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27 February 2018

It is quite common in the commercial property space for the tenant to be responsible for placing the insurance cover on the building they are leasing. This responsibility is passed to the tenant via a clause in the lease agreement. This common practice is fraught with danger for the owner of the building. In the event of a claim it can result in significant prejudice to the interests of the owner.

For Example:

  • The tenant does not insure the building for the correct replacement value. This leads to an underinsurance issue in the event of a claim which means the insurer will pay out a lower amount.
    • Full replacement value of the building is $800,000. Tenant insures it for $600,000. As the insured amount is only 75% of the true replacement value the insurer will only pay 75% of any claim.
  • Non-disclosure or incorrect disclosure by the tenant allows the insurer to cancel the policy from inception.
    • Tenant provides incorrect information about the construction or maintenance of a building. Following a claim it is determined that if the correct information was provided the insurer would not have insured the building. The insurer can rely on the duty of disclosure to cancel the policy from inception and deny the claim.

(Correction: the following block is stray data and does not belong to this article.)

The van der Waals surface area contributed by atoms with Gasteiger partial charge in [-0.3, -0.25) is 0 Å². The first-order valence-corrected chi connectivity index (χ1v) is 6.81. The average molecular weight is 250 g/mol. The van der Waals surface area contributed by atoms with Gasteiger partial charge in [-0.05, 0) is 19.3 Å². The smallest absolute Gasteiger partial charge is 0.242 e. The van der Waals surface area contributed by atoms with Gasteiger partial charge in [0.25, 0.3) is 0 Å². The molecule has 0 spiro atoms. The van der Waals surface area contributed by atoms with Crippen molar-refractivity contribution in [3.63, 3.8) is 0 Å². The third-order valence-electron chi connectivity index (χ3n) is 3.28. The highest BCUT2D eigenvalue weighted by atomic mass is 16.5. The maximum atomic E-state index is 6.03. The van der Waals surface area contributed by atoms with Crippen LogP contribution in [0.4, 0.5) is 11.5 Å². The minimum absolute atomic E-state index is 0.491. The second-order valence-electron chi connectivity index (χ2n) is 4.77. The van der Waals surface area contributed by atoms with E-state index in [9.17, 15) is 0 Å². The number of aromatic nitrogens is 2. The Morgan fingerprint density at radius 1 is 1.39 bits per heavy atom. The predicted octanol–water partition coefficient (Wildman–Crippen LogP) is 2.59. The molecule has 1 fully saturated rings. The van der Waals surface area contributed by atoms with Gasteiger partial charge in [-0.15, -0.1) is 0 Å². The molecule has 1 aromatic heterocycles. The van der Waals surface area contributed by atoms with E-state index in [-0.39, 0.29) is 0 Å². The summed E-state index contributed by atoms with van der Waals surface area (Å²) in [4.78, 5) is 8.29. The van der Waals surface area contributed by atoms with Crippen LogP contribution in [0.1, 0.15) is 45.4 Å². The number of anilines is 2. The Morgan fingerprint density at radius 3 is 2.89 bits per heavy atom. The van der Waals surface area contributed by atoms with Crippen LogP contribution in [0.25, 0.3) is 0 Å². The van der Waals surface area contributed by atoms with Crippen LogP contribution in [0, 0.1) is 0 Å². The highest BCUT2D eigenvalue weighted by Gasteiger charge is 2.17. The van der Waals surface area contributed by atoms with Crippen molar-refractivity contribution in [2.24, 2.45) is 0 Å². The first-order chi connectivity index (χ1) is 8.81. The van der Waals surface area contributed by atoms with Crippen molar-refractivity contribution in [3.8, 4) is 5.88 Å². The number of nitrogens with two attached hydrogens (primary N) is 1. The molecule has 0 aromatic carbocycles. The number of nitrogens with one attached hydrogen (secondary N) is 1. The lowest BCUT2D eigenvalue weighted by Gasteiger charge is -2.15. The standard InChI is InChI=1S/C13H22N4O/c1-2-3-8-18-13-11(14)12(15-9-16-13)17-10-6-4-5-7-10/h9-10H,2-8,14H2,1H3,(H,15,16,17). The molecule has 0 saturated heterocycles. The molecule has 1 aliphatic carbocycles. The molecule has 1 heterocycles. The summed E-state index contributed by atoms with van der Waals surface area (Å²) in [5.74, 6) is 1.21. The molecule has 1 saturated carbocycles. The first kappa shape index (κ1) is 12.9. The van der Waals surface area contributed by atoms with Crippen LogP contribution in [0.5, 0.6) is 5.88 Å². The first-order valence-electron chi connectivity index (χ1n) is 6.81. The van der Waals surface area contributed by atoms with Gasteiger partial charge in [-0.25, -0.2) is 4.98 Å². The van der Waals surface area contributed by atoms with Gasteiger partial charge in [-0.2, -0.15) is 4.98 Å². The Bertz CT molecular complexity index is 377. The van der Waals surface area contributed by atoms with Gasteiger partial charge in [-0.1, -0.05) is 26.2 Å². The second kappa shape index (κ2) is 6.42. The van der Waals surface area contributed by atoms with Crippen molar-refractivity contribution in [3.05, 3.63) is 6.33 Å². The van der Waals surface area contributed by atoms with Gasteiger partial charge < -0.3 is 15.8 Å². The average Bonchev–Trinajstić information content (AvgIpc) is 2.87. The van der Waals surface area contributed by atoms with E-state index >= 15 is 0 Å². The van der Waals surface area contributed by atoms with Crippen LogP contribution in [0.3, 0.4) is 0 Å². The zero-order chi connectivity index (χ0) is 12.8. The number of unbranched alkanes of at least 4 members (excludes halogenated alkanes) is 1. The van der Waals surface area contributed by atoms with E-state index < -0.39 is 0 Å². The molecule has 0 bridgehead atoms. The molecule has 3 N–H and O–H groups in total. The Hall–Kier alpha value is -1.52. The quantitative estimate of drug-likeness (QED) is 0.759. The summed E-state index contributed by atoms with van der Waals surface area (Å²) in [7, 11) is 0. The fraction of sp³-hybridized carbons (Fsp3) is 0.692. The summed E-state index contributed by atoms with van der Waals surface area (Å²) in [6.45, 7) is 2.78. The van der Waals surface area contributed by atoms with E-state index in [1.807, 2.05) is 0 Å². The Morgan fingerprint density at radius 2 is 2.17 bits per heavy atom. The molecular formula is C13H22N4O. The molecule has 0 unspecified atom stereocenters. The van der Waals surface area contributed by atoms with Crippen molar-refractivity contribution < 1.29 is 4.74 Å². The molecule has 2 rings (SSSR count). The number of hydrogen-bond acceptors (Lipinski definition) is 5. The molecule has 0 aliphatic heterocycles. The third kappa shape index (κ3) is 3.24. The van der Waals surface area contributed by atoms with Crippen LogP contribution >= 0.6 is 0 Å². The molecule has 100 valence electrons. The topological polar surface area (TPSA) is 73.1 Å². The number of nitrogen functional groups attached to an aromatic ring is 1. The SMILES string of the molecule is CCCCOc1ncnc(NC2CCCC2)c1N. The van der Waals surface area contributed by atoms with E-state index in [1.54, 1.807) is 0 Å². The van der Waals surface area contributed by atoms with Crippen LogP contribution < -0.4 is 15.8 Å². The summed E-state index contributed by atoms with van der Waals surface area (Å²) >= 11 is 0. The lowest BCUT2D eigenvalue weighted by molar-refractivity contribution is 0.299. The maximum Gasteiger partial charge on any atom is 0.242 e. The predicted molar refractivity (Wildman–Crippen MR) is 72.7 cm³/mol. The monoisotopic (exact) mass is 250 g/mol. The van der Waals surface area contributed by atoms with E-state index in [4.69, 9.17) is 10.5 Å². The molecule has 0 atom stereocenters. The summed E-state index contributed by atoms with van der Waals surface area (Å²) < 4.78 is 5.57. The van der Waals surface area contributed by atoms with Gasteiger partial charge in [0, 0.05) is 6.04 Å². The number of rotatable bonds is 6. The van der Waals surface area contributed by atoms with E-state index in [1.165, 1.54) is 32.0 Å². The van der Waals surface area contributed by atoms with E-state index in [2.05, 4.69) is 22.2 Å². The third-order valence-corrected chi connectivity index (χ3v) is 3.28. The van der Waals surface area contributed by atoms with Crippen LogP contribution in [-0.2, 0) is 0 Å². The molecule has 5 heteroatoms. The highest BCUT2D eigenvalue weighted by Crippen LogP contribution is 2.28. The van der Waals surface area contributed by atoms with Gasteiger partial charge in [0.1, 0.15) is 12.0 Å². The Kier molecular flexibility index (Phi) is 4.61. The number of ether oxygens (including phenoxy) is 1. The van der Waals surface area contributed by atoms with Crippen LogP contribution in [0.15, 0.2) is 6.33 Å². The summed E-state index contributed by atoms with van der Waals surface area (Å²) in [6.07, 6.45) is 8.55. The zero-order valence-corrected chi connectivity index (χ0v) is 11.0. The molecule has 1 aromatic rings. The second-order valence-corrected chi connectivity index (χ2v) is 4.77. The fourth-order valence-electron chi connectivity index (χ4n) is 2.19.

• The tenant selects a very high excess to reduce the premium cost. Any losses under the excess will not be covered and in the event of a large loss the owner is self-insuring a large portion of the loss.
    • The policy excess is set at $50,000. Any loss under that amount is not covered and any loss over that amount is subject to the owner paying the first $50,000.
  • The tenant does not insure for loss of rent.
    • Loss of rent cover is a very important benefit to the building owner. As it is an optional extra cover it increases the cost of the insurance. This cover is often not requested by the tenant leaving the owner uninsured for this type of loss.
  • The tenant insures the building in both the name of the tenant and the owner. Any breach of the insurance contract by the tenant could potentially allow the insurer to deny a claim.
    • Any deliberate damage caused by a tenant could render the policy void as deliberate damage by an insured is likely to be excluded.
  • The tenant chooses to insure the property for indemnity value rather than replacement value. Again this is usually a cost saving measure.
    • Land value aside it will almost always cost significantly more to rebuild a building than what the building is actually worth.

It is a much more prudent option for the owner of the building to arrange the insurance themselves and pass on the cost on to the tenant. This way the owner can make sure they are covered for the risks they wish to insure and avoid the types of pitfalls mentioned above.